The Head 1: Unfortunately, our holding tank, which drains to the ocean (when allowed – 3 miles + offshore) didn’t. It was blocked. We tried everything to free the blockage (shaking pipes vigorously, etc.,) all to no avail. As the tank filled, the boat got a little wiffy, so Laurie doused the thing in Head Sanitizer – adding the pungent blue fluid both via the toilet bowl and directly in through the deck fitting. We were now at least wiff free! We’ll work on getting the blockage sorted later, or start practicing use of the bucket system!
Fish On!!: Fish number one was a small Mahi-Mahi. The last time we caught one was on passage last year from the BVI’s to St. Maarten, but lost the slippery sucker while cleaning it! This time, I wasn’t about to lose the damn thing, so ended up filleting the thing within the confines of my large fishing tuppaware. It was also my first time filleting a fish – in the past I’ve simply ‘Steaked’ them. It’s quite an effort – especially peeling back the skin – but came out well and tasted good. Laurie has been experimenting with recipes… Cleaning up the mess afterwards was quite the chore and I used lots of Dawn dishwashing soap – rather too much it seemed since I had a Devil of a time getting the blue hue out of the tuppaware! Still, we ended up clean – and Gail appreciated a bath in soapy water to boot!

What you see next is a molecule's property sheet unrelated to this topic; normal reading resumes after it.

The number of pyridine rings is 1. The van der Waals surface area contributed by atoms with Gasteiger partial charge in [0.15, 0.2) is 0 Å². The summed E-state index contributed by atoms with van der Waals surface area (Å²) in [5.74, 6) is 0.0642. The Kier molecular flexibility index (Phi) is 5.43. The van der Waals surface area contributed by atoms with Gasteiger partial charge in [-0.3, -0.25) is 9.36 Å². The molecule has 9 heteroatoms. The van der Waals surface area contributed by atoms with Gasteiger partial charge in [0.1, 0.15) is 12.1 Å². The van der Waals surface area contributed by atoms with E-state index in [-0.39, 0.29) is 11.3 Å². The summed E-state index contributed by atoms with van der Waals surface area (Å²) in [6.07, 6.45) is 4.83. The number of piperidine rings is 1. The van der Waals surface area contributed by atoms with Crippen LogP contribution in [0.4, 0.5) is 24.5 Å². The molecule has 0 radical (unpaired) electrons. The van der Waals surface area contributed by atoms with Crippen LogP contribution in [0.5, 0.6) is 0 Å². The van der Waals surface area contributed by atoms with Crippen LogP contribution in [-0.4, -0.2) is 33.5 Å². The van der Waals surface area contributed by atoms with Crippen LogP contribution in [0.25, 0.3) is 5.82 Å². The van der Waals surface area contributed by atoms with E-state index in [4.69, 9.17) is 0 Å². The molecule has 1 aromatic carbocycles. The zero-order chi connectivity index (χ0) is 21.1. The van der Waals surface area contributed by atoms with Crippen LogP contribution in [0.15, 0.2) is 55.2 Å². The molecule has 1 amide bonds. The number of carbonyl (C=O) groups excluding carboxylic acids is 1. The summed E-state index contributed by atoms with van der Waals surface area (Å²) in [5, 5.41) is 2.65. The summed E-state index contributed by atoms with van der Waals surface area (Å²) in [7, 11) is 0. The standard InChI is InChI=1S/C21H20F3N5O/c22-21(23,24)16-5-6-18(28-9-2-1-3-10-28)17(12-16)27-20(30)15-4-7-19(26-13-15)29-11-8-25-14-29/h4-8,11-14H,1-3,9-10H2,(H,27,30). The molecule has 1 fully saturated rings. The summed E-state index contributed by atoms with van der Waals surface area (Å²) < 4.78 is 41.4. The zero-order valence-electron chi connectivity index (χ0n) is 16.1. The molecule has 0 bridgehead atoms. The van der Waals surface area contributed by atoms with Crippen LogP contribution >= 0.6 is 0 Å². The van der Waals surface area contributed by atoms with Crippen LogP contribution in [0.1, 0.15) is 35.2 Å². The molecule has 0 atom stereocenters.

Fish 1 – Small Mahi Mahi – Good for 2 meals!
The Head 2: After enjoying our fist Mahi Mahi meal, Laurie was cleaning up and found it equally difficult to rinse out the Dawn washing liquid – and then it ‘dawned’ on her… She must have put the head Sanitizer into the WAter deck fill instead of the WAste deck fill. A quick read of the label showed it to be highly toxic, so we had to empty the entire tank of water! Fortunately, we have 2 tanks so we wouldn’t die of thirst.